Today, forty years hence their false prosecutions, three of the Wilmington Ten - Jerry Jacobs, William Joseph Wright and Anne Shepard-Turner - have died, their dreams unfulfilled, according to their bereaved families.
One member, Reginald Epps, has worked so hard to protect his privacy and rebuild his life, vowing to leave the pain of his false imprisonment behind.
Another member, Rev. Benjamin Chavis, the leader of the Wilmington Ten, has evolved into one of the most accomplished civil rights leaders of our time, but he’s paid a dear personal price to do so.
So has Wayne Moore, who has had to move from Wilmington after his release from prison, leaving family and friends behind, because he was denied the opportunity to work and live in his hometown due to his association.
Willie Earl Vereen, Connie Tindall, James McKoy and Marvin Patrick, all now elderly men, struggling with their health, all feel robbed of the promise they once had to be productive citizens forty years ago. They have lost faith in government, and angrily challenge North Carolina to render to them long overdue justice - both tangibly and symbolically - to remove the clouds they say still follow their names, and reputations.
In all, the lives of the Wilmington Ten have been marked by struggle, hardship and indignities they otherwise would not have experienced if the state of North Carolina, forty years ago, had not sought to punish them for their political activism, and willingness to demand social change.
While past cannot be changed, amends can be made today for what was unjustly done to ten innocent North Carolinians, and American citizens.
Being intimately involved in this NNPA project has made me very proud to be a member of the Black Press. Some may ask, “How is it that the Black Press can be involved in making news, when that’s not what the press is supposed to be doing at all?”
My answer, it doesn’t stop newspapers and television stations from sponsoring fundraisers and telethons for hurricane relief - helping innocent victims regain their lives after a disaster!
That’s what we’re doing here, helping ten innocent people to officially reclaim their rightful innocence after the injustice that was perpetrated against them by the state of North Carolina.
In effect, the Black Press, through the NNPA and The Wilmington Journal, is leading the way in telling the story of the Wilmington Ten to a new generation.
It is a story that should be told, just like the Greensboro Four - four NC A&T students in 1960 who boldly integrated the Woolworth lunch counter, sparking the sit-in movement.
Just like Rosa Parks, a brave woman of the South who in 1956 decided she would standup, by sitting down in the front of the bus in segregated Montgomery, Alabama.
And just like the Little Rock Nine - nine black students in Little Rock, Arkansas who, amid hatred and violence in the late 1950;s, bravely walked into an all-white high school, determined to get their education.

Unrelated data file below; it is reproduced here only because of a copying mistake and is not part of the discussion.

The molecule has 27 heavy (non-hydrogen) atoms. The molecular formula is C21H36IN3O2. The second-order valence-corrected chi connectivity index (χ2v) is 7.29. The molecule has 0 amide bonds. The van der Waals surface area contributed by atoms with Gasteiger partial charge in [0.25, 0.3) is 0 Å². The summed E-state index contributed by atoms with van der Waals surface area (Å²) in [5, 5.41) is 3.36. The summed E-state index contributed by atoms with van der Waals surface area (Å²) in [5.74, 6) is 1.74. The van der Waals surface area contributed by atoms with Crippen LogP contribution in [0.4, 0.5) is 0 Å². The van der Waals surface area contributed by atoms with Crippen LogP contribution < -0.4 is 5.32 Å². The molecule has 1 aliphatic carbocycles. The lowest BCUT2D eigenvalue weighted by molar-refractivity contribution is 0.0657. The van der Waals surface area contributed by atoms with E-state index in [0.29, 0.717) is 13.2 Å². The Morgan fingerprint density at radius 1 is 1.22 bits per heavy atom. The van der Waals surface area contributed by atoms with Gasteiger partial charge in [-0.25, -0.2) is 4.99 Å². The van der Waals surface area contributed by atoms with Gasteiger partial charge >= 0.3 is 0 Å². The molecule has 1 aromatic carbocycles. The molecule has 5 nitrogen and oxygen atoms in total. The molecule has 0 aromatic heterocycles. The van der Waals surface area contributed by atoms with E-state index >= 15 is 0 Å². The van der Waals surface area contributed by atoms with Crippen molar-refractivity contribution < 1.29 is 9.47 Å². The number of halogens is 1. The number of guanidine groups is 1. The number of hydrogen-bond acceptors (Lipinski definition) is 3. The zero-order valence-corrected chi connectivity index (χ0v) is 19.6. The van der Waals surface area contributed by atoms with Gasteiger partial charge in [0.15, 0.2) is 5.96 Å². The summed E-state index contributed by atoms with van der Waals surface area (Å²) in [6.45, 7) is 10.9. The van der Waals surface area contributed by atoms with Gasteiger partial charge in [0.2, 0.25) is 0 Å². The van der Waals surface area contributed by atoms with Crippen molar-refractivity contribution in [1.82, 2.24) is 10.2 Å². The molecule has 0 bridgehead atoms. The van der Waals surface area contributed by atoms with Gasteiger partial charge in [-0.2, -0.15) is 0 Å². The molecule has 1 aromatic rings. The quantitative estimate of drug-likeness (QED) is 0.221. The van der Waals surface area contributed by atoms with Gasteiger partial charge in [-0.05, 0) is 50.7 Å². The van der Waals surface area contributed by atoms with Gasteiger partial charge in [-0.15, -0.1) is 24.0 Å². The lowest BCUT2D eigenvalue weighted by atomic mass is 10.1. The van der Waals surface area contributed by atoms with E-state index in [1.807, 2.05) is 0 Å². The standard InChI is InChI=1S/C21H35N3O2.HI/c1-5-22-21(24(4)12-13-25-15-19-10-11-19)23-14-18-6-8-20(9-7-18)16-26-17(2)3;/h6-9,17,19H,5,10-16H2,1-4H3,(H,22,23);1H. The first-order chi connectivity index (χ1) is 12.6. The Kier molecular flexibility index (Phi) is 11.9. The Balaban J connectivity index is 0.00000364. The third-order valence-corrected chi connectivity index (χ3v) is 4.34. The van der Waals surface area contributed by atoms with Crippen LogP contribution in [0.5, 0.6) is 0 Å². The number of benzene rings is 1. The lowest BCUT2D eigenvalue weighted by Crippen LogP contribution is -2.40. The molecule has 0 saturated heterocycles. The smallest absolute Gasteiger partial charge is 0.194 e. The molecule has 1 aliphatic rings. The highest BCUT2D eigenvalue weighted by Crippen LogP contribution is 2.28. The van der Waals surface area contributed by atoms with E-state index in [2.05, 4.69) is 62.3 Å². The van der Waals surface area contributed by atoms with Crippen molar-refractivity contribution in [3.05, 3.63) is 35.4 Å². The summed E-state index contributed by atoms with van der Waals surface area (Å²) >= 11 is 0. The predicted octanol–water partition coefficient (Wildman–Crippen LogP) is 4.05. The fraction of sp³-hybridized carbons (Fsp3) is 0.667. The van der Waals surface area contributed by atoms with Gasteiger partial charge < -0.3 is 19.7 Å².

Yes, the story of the Wilmington Ten MUST be told.
But thanks to the efforts of the Black Press, it must also ...be finished!
And it will!
I hope that you will support our pardon effort on behalf of the Wilmington Ten. You can go to The Wilmington Ten Pardon of Innocence Project on Facebook to learn more, and show your support. We are constructing a dedicated website to further educate this new generation about the Wilmington Ten, and we'll announce that as soon as it's ready.
Make sure you tune in every Thursday afternoon at 4 p.m. for my talk radio show, ''Make It Happen'' on Power 750 WAUG-AM, or online at www.myWAUG.com. And read more about my thoughts and opinions exclusively at my new blog, ‘The Cash Roc” (http://thecashroc.blogspot.com/2011/01/cash-roc-begins.html). I promise it will be interesting.
Cash in the Apple - honored as the Best Column Writing of 2006 by the National Newspaper Publishers Association. Columnist Cash Michaels was also honored by the NNPA for Best Feature Story Journalist of 2009, and was the recipient of the Raleigh-Apex NAACP’s President’s Award for Media Excellence in Sept. 2011.
Until next week, keep a smile on your face, GOD in your heart, and The Carolinian in your life. Bye, bye.
SEEKING PARDON OF INNOCENCE TODAY - Seated from left to right, Marvin Patrick, Mrs. Margaret Jacobs (mother of Jerry Jacobs), and Connie Tindall. Standing from left to right, Dr. Benjamin F. Chavis, Jr., Wayne Moore, Willie Earl Vereen and James McKoy. [Cash Michaels video clip]
FALSELY CONVICTED FORTY YEARS AGO - Members of the Wilmington Ten in the 1970's included (seated) Rev. Ben Chavis, William "Joe" Wright, Connie Tindall. Then standing left to right is Wayne Moore, Anne Shepard, James "Bun" McKoy and Willie Earl Vereen.
GOV. PERDUE ASKED TO
PARDON WILMINGTON TEN
By Cash Michaels
Seven survivors and the families of three deceased members of the Wilmington Ten - ten 1970’s civil rights activists convicted forty years ago of conspiracy charges to commit violence, charges a federal appeals court; the US Justice Dept; and fifty-five members of Congress later determined were not true - formally petitioned the governor of North Carolina Thursday to grant each of the original group a pardon of innocence.